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Are You Considering On-Site Electricity Generation?

Posted: December 16, 2008

With all the talk about electricity prices increasing when the rate caps expire within the next year or two, you may be tempted to consider generating your own electricity. After all, you probably already have a back-up generation system to provide electricity during blackout periods.

With all the talk about electricity prices increasing when the rate caps expire within the next year or two, you may be tempted to consider generating your own electricity. After all, you probably already have a back-up generation system to provide electricity during blackout periods.

Even though you may think that the charges for electricity from your utility company are outrageous at times, do not even consider the possibility of “pulling the plug” on your utility company and generating all the electricity you need for your dairy operation. There is no way that you can generate electricity as cheaply or as dependably as your utility company! This statement is true for those who have their own on-site generation equipment as well as those who rent a generation unit.

When you calculate your costs to operate an on-site generation system, you must take into account the following factors:

  • Fuel
  • Initial investment for the generation system and fuel storage
  • Periodic maintenance
  • Major overhauls
  • Management time

The amount of diesel fuel required for generation is one gallon of fuel for each 11-13 kWh of electricity generated. For a fuel price of $2.50 per gallon, the corresponding cost of the electricity you would be generating is 19 – 23 cents per kWh. And that is just considering the fuel expense! When you consider all the other expenses involved, the cost of the electricity you would be generating on site is well over 25 cents per kWh. That is much higher than any projected prices of electricity after the rate caps expire.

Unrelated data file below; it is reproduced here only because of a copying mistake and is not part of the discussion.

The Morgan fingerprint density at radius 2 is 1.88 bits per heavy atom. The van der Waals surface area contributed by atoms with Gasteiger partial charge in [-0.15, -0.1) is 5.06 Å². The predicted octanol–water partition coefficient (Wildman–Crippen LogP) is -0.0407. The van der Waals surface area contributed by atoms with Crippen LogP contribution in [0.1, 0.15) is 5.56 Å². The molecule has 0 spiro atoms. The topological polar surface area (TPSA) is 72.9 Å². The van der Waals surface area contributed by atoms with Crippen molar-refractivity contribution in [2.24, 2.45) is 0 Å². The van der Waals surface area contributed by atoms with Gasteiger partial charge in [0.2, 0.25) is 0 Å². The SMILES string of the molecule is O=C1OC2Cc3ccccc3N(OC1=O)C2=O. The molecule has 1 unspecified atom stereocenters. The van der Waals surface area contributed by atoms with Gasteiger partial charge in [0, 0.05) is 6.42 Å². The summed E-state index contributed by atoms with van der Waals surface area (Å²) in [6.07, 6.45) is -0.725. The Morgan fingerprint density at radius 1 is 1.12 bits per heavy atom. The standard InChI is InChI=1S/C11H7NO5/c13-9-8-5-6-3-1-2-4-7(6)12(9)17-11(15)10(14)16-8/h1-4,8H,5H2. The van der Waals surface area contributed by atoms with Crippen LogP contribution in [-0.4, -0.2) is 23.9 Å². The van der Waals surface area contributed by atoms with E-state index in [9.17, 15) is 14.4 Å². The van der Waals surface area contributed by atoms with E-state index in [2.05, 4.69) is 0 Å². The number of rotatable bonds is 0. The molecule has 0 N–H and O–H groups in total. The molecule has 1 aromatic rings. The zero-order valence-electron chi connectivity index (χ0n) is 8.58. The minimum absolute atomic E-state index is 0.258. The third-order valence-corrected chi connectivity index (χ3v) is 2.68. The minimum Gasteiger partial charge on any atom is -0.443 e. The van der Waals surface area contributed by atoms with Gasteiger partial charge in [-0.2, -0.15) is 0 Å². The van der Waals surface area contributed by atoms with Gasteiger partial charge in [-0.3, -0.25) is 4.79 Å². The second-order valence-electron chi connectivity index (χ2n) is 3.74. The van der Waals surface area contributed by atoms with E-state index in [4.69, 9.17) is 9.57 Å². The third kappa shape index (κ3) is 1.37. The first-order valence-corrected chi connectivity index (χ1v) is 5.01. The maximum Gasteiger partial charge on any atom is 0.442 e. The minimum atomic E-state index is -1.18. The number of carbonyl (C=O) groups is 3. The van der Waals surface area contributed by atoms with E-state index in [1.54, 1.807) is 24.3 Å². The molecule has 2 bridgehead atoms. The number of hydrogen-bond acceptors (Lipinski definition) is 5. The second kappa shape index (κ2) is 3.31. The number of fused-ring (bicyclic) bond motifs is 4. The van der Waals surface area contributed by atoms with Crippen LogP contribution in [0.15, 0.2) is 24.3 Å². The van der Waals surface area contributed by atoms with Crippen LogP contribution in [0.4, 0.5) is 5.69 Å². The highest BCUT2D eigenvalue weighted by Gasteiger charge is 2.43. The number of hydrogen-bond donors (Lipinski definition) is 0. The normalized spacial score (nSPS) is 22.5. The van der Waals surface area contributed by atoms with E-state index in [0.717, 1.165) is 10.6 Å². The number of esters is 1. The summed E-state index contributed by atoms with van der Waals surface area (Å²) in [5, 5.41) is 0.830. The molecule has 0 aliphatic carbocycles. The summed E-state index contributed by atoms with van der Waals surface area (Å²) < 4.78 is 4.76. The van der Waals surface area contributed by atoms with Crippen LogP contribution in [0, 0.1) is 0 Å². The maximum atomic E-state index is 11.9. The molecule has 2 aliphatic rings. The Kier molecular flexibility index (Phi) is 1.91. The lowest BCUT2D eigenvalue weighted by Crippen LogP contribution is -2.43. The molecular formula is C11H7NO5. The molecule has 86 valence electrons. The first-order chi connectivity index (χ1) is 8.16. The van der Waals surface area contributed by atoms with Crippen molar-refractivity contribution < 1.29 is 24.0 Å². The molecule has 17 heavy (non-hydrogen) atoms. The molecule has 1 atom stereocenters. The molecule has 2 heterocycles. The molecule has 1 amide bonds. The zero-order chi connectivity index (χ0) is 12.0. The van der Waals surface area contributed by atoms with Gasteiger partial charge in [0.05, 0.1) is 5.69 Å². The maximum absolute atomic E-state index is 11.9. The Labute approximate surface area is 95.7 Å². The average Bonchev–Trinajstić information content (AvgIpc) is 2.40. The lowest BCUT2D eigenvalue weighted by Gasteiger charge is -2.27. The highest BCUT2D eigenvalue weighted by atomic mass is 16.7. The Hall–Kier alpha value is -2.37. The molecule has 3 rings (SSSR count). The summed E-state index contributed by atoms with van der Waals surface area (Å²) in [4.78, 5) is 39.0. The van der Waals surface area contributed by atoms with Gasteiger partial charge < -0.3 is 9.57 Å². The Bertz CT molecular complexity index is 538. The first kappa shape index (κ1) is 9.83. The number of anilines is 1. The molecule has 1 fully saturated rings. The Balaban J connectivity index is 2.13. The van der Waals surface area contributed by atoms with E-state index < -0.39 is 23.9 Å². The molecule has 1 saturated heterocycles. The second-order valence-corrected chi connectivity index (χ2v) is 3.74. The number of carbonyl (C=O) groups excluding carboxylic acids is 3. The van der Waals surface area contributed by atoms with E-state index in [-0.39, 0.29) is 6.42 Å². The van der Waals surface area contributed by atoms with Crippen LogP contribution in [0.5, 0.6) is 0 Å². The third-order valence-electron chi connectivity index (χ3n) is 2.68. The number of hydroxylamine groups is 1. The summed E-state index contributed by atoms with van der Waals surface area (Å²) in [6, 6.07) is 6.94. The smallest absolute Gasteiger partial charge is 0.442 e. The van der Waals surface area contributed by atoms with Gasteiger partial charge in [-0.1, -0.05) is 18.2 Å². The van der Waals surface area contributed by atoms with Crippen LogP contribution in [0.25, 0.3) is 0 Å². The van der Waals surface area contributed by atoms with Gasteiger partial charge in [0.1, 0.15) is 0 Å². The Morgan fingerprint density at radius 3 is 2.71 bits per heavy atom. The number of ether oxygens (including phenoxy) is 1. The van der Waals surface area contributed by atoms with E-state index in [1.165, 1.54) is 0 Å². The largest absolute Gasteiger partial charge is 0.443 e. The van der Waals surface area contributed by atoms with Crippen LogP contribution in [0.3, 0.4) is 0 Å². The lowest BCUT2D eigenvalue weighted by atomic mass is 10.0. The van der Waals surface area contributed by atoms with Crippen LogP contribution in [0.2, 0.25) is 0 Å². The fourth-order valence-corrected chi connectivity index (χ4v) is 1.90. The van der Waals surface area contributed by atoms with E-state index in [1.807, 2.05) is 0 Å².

The price of fuel varies considerably based on volatility in market prices and also the quantity purchased at one time. The cheapest price for both the fuel and the delivery of the fuel is when a full tanker load (approximately 7,000 to 8,000 gallons) is purchased at one time. Therefore, adequate on-farm storage of 10,000 to 20,000 gallons is necessary for most economical operation of the generation system that is planned for heavy usage. Also, bear in mind that your stand-by generation system is most likely designed for short-term, sporadic usage rather than heavy usage. If you want heavy usage, then you need to purchase a heavy-duty generator system.

My recommended approach is to buy electricity from the utility company when you can and generate yourself whenever necessary during blackout periods. An exception is for the situation when you may want to use the generation equipment for “peak shaving” during the hot, afternoon hours in the summer when you are likely to set your peak demand. Just a modest reduction in your peak demand during a summer month can have a significant impact on the price you will pay for all of your electricity used that month.

This article applies to those farmers who buy fuel oil or gasoline to run their on-site generation equipment. This article does not apply to those farmers who can run their generation equipment with an on-farm source of methane from a manure digester or with natural gas that is available at little or no cost.

Dennis E. Buffington, Department of Agricultural and Biological Engineering